He formed a band

“I am not drinking a lot of brandy and going crazy anymore” – Eddie Argos from Art Brut

Eddie Argos and his band Art Brut delivered the most exciting slogans of the noughties. An act that is as ironic as it is authentic. Most recently, the former journalist Eddie, who now lives in Berlin, has revived Art Brut. Marc Wilde met him on the last day of Art Brut‘s anniversary Tour. Coverphoto: Adriano Redoglia

Art Brut live im Nachtleben (Frankfurt) // Foto: Marc Wilde

Eddie, today is the final day of your anniversary tour celebrating the debut of “Bang Bang Rock & Roll”. You play it track by track. The opener “Formed a Band” is one of the first songs that Art Brut came up with. When you are entering the stage nowadays starting with this song, do you reconnect to the time when it was written? Any nostalgic feelings popping up?

Eddie Argos: It’s still exciting to play more than reminiscent. But this time it’s also weird. Because this tour I have a totally different band. And it’s the most accurate version of “Formed a Band” we have ever played. Our guitar player had an emergency and had to go home on the day of the tour. So, our soundman joined the band and learned his guitar parts, in about three hours. We literally just formed a band. It feels great to be playing that song in such a raw way again.

The tour, initially planned for 2020, was not under a lucky start from the beginning and had to be postponed. Who is currently member of the band?

There is Olga on bass …

Olga mit Art Brut live im Nachtleben (Frankfurt) // Foto: Adriano Redoglia https://www.instagram.com/adriano.redoglia/

… who is member of your Haus Band and your neighbour, right?

Yes, like Leo. He is the guy that stepped in and is on guitar now. And Jascha the guitarist of Odd Couple. And there is also Steve on drums.

Are you still in contact with your old band mates?

Of course, yes. Ian was supposed to be on the tour. He is the one who had to go home. I still message a lot with Jasper Future. We are all still friends.

Let’s talk about family. How is your brother doing? Is he still in Rock ‘n’ Roll?

No. He is a teacher, he is forty years old now. A different life. He is in control of classes full of students. He is not “out of control”. He is still very cool and hilarious though, I wish he would start his own band.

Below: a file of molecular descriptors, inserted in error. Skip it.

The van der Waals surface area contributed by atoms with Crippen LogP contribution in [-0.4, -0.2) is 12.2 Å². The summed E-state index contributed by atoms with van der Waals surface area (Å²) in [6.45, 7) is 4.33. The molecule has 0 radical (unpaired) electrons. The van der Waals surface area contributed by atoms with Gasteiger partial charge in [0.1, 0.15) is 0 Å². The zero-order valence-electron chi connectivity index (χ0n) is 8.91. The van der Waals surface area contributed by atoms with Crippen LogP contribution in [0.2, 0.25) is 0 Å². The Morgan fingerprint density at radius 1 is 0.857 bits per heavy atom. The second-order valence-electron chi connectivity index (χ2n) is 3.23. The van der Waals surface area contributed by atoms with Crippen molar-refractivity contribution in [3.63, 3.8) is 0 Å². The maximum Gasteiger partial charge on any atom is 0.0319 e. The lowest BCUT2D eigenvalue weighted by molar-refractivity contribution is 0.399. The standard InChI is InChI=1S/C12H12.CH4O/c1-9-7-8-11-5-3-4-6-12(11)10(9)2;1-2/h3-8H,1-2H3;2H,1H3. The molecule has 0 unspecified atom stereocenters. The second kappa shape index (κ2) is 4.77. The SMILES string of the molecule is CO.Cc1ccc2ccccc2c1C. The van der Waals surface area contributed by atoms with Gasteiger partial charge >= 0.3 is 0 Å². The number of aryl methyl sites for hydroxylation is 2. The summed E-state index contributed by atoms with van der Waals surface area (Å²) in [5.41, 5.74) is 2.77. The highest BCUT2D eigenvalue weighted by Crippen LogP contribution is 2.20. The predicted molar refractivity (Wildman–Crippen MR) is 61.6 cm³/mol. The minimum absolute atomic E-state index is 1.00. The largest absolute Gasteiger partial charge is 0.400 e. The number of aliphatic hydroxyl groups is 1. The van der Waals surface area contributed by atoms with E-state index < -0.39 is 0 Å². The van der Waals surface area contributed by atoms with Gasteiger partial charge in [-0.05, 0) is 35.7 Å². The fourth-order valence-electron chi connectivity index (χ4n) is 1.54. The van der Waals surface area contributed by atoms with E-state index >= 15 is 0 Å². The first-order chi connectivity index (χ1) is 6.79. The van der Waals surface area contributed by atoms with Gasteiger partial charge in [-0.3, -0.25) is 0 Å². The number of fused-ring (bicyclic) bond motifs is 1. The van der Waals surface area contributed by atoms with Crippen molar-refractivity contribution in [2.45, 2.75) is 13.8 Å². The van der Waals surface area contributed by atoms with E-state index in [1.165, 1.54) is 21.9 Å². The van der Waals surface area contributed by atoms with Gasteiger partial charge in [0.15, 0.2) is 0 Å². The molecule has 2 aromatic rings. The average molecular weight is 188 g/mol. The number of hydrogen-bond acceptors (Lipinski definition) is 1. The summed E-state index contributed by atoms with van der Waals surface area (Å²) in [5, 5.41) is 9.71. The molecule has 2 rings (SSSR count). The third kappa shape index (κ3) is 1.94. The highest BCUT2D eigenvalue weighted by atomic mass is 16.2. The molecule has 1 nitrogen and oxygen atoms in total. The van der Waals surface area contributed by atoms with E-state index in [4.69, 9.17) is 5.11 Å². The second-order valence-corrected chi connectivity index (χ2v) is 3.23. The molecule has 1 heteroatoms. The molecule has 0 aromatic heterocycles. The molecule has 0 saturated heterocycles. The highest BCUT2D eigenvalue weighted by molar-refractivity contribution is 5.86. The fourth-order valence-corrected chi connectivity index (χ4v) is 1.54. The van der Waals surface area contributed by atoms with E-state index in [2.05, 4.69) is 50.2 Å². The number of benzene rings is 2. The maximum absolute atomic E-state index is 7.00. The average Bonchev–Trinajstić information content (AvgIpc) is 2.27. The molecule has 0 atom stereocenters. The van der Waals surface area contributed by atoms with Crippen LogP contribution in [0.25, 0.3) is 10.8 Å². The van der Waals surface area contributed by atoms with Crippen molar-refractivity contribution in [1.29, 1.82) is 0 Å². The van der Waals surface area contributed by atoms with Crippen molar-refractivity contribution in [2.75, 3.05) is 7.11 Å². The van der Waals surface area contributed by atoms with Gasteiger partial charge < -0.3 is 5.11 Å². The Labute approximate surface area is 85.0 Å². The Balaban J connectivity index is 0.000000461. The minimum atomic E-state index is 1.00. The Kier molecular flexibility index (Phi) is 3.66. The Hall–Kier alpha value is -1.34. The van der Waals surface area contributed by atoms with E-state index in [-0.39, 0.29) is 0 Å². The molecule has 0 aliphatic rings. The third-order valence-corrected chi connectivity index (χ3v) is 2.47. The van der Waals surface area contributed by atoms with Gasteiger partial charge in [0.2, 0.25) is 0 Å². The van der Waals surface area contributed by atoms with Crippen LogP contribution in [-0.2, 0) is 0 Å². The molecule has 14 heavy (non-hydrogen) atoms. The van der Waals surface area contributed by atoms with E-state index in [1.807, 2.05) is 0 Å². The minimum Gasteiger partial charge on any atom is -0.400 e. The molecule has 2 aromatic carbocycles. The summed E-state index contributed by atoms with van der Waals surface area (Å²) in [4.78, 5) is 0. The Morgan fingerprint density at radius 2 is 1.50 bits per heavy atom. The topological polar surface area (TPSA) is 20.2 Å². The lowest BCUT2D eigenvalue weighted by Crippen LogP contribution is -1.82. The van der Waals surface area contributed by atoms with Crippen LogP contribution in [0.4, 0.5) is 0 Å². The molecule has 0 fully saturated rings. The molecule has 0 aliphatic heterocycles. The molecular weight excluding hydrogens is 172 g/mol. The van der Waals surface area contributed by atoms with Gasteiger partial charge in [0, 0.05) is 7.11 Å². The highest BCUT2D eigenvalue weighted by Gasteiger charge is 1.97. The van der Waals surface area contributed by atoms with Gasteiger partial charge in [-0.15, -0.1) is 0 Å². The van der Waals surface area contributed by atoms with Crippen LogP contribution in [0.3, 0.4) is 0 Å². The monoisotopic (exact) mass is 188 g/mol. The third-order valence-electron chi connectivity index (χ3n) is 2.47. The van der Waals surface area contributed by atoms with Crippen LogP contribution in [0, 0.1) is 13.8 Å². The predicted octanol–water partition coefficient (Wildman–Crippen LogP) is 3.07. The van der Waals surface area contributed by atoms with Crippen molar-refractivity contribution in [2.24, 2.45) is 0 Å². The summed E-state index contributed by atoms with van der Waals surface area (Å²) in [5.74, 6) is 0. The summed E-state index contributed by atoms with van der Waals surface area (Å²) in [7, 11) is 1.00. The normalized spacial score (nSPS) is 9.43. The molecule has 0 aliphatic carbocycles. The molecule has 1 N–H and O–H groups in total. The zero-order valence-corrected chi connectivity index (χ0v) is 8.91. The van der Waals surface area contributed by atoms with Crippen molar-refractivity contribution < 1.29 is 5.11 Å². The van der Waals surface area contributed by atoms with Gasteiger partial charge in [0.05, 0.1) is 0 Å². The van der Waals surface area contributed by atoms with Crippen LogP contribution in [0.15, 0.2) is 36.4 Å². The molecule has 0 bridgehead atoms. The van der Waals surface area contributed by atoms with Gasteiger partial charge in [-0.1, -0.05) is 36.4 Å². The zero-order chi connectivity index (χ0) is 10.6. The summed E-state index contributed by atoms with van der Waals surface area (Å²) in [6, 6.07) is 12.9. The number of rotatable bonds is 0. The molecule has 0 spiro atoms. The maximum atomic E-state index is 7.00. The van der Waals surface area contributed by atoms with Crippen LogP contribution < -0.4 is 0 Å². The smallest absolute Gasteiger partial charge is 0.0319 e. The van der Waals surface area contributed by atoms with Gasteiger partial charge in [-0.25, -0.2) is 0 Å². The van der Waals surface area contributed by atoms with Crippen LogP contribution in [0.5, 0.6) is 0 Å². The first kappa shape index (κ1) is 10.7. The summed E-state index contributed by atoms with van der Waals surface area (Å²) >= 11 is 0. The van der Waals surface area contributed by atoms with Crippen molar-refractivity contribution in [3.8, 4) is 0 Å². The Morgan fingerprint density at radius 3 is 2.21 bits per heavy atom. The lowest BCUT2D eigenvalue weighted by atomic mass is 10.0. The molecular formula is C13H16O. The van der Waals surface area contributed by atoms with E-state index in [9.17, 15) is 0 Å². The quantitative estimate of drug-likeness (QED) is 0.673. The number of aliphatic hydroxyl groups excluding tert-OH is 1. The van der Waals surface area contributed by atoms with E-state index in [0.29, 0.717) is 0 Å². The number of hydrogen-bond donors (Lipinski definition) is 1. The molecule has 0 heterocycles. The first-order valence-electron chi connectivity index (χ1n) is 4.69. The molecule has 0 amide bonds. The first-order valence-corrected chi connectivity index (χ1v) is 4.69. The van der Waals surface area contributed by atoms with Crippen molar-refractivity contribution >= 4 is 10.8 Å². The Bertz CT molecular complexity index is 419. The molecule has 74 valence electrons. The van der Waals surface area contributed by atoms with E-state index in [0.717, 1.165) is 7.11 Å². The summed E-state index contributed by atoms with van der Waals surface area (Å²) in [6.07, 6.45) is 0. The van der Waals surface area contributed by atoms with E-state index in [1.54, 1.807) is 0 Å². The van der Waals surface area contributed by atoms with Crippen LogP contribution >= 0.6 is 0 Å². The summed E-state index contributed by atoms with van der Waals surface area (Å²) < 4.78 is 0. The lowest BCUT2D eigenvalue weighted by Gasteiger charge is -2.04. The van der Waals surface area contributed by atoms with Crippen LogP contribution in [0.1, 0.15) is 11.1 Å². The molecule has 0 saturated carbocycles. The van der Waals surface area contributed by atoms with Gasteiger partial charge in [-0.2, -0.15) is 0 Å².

Another signature song of Art Brut is “Emily Kane” in which you have set up a memorial for your old flame from school days. Did she ever respond?

Yes, she even came to the shows. When we played the horn section shows in London years ago Emily Kane and my little brother came. They were on the guest list and on the set list. She is doing really well. She is married with kids.

Was it any surprise to her that she appeared in that song?

We had to tell her because her name is in it. It’s her real name. So, I’ve sent her a text, that was like: “Hey Emily, I have written a song about you. Is that okay?” And she asked: “Is it a nice song?”. “A bit too nice maybe…” We then very quickly had a phone call and luckily it was all fine. She likes the song.

I know that I have asked more questions but according to my notes now comes number four. Any idea what it will be about?

No which question ….?

Well, there is a certain order in it …

Aaah, okay, you are going through. “Rusted Guns in Milan”. Let’s go.

Okay, can you tell us more about it? Obviously, it’s about…

… being like young and scared of sex. But it must have been somebody else. It’s quite a different man. All of the backgrounds are true apart from that one.

Art Brut live im Nachtleben (Frankfurt) // Foto: Marc Wilde

Let’s better move on to art. As we all know, you have a great weakness for modern art. What‘s the latest exhibition that made you rock out?